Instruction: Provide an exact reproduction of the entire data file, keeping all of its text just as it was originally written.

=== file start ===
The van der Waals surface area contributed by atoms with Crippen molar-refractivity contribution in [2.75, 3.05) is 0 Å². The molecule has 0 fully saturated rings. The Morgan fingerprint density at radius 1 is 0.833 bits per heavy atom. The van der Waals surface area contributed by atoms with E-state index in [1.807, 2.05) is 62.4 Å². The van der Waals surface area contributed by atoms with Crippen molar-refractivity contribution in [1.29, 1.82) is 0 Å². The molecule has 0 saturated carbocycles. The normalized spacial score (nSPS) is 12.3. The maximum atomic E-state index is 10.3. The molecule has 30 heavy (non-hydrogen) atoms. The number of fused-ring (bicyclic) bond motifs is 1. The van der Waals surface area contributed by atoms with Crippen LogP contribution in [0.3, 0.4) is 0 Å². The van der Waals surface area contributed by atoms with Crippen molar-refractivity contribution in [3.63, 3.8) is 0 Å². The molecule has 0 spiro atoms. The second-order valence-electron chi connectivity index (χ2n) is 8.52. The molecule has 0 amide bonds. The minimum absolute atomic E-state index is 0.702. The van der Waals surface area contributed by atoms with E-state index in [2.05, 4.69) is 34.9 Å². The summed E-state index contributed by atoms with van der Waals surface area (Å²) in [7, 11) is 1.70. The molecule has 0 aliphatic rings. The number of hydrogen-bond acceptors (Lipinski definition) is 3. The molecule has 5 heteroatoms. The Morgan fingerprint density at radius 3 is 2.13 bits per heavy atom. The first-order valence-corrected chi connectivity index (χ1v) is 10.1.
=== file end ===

The van der Waals surface area contributed by atoms with Crippen molar-refractivity contribution in [2.75, 3.05) is 0 Å². The molecule has 0 fully saturated rings. The Morgan fingerprint density at radius 1 is 0.833 bits per heavy atom. The van der Waals surface area contributed by atoms with E-state index in [1.807, 2.05) is 62.4 Å². The van der Waals surface area contributed by atoms with Crippen molar-refractivity contribution in [1.29, 1.82) is 0 Å². The molecule has 0 saturated carbocycles. The normalized spacial score (nSPS) is 12.3. The maximum atomic E-state index is 10.3. The molecule has 30 heavy (non-hydrogen) atoms. The number of fused-ring (bicyclic) bond motifs is 1. The van der Waals surface area contributed by atoms with Crippen LogP contribution in [0.3, 0.4) is 0 Å². The van der Waals surface area contributed by atoms with Crippen molar-refractivity contribution in [3.63, 3.8) is 0 Å². The molecule has 0 spiro atoms. The second-order valence-electron chi connectivity index (χ2n) is 8.52. The molecule has 0 amide bonds. The minimum absolute atomic E-state index is 0.702. The van der Waals surface area contributed by atoms with E-state index in [2.05, 4.69) is 34.9 Å². The summed E-state index contributed by atoms with van der Waals surface area (Å²) in [7, 11) is 1.70. The molecule has 0 aliphatic rings. The number of hydrogen-bond acceptors (Lipinski definition) is 3. The molecule has 5 heteroatoms. The Morgan fingerprint density at radius 3 is 2.13 bits per heavy atom. The first-order valence-corrected chi connectivity index (χ1v) is 10.1.